Central Dunedin retailers say the city's heart needs more love from the city council.
They are launching the "Heart of Dunedin" initiative at a private function tonight.
It has been modelled on similar groups operating in many other cities including Auckland, Wellington and, more recently, Queenstown.
Spokesman Simon Eddy said the main shopping strip along George Street to the Octagon had not had a fair slice of council investment and attention.
Mr Eddy said Dunedin was unique in not having suburban malls, but George Street had been left to become dowdy while projects such as the warehouse precinct to the south got all the focus.
At lunchtime on George Street yesterday there were plenty of people about - but also at least four empty shops visible on the two most valuable shopping blocks.
Shoppers told RNZ News they used the area a lot, but saw it could do with a lift.
"Well there's some empty shops, so I wonder about the rents, I guess," one woman said.
"It's looking a bit drab. Everyone disappears into the mall of course, they don't walk up and down past the shops on George Street itself. But it does needs some attention," said another.
Retail consultant Chris Wilkinson, from First Retail Group, is advising the new group and said Dunedin's centre had a lot of promise and wonderful character, but had to lure people back from spending all their money via the internet.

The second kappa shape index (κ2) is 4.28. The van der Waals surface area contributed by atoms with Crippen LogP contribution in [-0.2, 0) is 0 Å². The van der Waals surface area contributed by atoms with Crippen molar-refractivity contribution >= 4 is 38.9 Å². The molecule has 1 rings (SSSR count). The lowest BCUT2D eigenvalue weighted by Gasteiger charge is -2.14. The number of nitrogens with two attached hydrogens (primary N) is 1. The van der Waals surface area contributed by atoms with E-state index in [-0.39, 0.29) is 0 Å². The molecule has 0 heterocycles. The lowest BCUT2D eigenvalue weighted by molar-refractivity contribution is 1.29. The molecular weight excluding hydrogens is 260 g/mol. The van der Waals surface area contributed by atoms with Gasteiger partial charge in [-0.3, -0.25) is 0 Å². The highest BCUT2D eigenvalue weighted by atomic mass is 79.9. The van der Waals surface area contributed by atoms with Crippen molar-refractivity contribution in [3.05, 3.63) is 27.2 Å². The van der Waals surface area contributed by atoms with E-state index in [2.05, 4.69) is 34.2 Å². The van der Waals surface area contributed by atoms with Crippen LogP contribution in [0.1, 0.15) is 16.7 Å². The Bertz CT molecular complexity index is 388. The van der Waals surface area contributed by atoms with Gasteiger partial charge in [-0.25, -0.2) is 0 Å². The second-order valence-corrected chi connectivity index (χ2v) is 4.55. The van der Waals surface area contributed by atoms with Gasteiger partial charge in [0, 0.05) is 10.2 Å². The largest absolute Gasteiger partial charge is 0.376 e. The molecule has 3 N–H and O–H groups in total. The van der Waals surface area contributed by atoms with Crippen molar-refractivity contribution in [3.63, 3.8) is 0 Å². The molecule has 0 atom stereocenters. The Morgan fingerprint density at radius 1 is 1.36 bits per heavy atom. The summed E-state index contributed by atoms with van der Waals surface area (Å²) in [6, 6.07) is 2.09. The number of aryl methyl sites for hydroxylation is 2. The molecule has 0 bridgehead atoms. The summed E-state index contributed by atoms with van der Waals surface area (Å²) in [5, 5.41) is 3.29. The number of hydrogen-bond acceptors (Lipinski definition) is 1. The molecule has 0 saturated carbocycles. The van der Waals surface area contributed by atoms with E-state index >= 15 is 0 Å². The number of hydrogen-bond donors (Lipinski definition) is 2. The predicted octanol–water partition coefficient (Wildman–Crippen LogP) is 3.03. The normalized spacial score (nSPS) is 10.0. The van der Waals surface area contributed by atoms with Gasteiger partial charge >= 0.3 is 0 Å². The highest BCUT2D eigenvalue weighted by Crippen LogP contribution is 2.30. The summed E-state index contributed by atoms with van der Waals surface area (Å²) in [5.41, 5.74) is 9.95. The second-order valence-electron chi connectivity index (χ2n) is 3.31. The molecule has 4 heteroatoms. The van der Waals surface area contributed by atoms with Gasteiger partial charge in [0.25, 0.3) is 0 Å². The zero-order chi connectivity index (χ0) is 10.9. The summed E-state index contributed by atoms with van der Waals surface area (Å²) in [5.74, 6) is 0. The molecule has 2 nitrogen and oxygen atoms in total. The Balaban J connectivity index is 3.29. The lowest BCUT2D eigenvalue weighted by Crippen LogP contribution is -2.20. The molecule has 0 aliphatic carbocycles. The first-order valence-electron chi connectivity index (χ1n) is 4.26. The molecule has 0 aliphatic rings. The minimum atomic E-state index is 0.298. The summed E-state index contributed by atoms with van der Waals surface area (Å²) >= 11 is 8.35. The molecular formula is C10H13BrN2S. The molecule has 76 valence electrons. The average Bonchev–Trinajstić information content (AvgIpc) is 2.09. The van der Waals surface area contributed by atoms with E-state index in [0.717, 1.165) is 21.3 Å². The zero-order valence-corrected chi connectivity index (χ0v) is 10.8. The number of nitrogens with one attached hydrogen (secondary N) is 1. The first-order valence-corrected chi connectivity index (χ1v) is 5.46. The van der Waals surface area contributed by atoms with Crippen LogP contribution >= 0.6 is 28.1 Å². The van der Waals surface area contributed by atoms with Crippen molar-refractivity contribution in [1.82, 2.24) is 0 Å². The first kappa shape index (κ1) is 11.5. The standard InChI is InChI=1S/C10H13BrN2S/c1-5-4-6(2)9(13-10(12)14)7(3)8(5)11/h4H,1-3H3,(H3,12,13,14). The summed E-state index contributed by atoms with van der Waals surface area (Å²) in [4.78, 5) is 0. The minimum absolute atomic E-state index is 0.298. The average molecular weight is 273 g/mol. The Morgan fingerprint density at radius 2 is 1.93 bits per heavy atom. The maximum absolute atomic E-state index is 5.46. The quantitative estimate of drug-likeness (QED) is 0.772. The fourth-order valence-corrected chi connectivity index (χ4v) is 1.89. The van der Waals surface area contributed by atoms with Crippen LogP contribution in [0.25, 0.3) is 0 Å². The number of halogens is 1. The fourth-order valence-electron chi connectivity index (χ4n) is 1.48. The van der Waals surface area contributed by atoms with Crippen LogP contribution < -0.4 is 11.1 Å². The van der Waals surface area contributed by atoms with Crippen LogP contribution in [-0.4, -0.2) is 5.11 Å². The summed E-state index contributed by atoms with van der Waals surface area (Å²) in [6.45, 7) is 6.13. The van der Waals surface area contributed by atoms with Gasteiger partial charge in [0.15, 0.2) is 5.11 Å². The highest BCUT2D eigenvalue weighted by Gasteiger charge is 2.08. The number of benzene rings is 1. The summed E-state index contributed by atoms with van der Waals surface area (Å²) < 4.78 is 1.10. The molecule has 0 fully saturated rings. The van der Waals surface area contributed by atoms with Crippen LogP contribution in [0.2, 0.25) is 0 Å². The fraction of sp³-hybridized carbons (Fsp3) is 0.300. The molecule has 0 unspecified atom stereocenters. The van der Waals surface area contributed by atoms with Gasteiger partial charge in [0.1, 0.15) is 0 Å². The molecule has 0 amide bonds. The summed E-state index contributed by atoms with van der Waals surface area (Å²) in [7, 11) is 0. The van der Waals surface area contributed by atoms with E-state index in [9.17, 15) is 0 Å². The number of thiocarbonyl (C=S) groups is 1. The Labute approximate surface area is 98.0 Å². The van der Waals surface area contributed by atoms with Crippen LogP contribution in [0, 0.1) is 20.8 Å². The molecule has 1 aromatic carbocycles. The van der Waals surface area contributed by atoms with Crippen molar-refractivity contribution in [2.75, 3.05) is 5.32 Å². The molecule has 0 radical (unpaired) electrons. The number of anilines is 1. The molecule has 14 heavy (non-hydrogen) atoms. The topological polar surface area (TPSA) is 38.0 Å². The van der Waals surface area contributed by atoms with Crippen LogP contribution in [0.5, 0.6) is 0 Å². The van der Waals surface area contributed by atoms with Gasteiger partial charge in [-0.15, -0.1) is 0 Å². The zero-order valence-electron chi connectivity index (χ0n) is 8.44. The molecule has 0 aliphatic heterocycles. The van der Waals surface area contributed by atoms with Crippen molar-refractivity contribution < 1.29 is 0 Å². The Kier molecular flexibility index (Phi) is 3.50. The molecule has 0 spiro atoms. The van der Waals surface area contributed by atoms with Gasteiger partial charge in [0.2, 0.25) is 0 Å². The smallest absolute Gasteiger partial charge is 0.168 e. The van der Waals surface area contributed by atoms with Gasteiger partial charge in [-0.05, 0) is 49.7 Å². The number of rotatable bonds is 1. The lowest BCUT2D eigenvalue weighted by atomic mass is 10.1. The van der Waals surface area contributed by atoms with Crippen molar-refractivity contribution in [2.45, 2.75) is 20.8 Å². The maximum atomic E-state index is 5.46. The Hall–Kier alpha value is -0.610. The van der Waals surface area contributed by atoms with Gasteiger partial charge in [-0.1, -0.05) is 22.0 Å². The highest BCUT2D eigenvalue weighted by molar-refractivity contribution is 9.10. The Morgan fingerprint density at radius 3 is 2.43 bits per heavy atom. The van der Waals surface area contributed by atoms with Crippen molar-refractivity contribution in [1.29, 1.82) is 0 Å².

Mr Wilkinson said Dunedin would need to make sure residents prioritised their spending in town, and that came back to making sure the town centre was attractive.
Retail was now intrinsically tied to hospitality, he said.
"You don't need to buy a shirt every day but you will need to buy a coffee. And it's about making sure those businesses are spaced really well through town, that their offer is aspirational, that people want to be part of it."
He said the time was right for Heart of Dunedin, though he warned it should not be seen as a lobby group, but as a guardianship group for central Dunedin.
Dunedin city councillor David Benson-Pope was elected three years ago on a promise to clean up the central city and he said the new group was just what the city needed.
He said the council had just delayed by a year a much-needed $37 million project to upgrade the CBD, but retailers could help.
He said he would suggest retailers make a contribution to speed up the upgrade as was done in the last upgrade in the 1980s and 1990s.
Heart of Dunedin said it had 40 members so far, and was aiming for 100.